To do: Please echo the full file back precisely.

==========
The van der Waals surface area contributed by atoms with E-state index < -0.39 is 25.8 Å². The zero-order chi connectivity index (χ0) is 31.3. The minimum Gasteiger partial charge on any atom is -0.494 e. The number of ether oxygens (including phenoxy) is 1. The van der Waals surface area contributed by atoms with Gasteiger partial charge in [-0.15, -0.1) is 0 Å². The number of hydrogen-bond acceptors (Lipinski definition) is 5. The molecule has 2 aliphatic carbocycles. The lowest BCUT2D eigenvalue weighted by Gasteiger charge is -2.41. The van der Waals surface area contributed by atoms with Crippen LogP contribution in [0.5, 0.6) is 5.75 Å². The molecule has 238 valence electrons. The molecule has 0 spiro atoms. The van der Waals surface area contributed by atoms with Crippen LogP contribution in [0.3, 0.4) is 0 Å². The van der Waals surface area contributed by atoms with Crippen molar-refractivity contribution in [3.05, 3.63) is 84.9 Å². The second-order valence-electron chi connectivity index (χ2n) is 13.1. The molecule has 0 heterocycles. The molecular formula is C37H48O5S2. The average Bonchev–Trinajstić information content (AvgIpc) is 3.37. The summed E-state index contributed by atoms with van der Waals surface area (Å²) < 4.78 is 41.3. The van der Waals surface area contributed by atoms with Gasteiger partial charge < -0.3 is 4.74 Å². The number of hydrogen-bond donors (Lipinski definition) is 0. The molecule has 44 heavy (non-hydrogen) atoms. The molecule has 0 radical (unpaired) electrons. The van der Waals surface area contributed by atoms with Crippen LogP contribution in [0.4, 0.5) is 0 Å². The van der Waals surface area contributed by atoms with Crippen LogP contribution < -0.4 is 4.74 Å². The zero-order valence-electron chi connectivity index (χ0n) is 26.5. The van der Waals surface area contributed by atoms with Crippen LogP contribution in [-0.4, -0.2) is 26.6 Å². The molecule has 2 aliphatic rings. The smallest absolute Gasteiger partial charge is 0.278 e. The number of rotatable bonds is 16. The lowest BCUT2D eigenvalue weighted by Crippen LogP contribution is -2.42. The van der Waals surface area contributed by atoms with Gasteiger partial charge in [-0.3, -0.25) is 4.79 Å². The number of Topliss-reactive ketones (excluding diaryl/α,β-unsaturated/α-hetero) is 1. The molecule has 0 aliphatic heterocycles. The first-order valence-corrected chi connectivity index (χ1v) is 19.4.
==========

The van der Waals surface area contributed by atoms with E-state index < -0.39 is 25.8 Å². The zero-order chi connectivity index (χ0) is 31.3. The minimum Gasteiger partial charge on any atom is -0.494 e. The number of ether oxygens (including phenoxy) is 1. The van der Waals surface area contributed by atoms with Gasteiger partial charge in [-0.15, -0.1) is 0 Å². The number of hydrogen-bond acceptors (Lipinski definition) is 5. The molecule has 2 aliphatic carbocycles. The lowest BCUT2D eigenvalue weighted by Gasteiger charge is -2.41. The van der Waals surface area contributed by atoms with Crippen LogP contribution in [0.5, 0.6) is 5.75 Å². The molecule has 238 valence electrons. The molecule has 0 spiro atoms. The van der Waals surface area contributed by atoms with Crippen LogP contribution in [0.3, 0.4) is 0 Å². The van der Waals surface area contributed by atoms with Crippen molar-refractivity contribution in [3.05, 3.63) is 84.9 Å². The second-order valence-electron chi connectivity index (χ2n) is 13.1. The molecule has 0 heterocycles. The molecular formula is C37H48O5S2. The average Bonchev–Trinajstić information content (AvgIpc) is 3.37. The summed E-state index contributed by atoms with van der Waals surface area (Å²) < 4.78 is 41.3. The van der Waals surface area contributed by atoms with Gasteiger partial charge < -0.3 is 4.74 Å². The number of hydrogen-bond donors (Lipinski definition) is 0. The molecule has 44 heavy (non-hydrogen) atoms. The molecule has 0 radical (unpaired) electrons. The van der Waals surface area contributed by atoms with Crippen LogP contribution in [0.4, 0.5) is 0 Å². The van der Waals surface area contributed by atoms with Crippen LogP contribution < -0.4 is 4.74 Å². The zero-order valence-electron chi connectivity index (χ0n) is 26.5. The van der Waals surface area contributed by atoms with Crippen LogP contribution in [-0.4, -0.2) is 26.6 Å². The molecule has 2 aliphatic rings. The smallest absolute Gasteiger partial charge is 0.278 e. The number of rotatable bonds is 16. The lowest BCUT2D eigenvalue weighted by Crippen LogP contribution is -2.42. The van der Waals surface area contributed by atoms with Gasteiger partial charge in [-0.3, -0.25) is 4.79 Å². The number of Topliss-reactive ketones (excluding diaryl/α,β-unsaturated/α-hetero) is 1. The molecule has 0 aliphatic heterocycles. The first-order valence-corrected chi connectivity index (χ1v) is 19.4.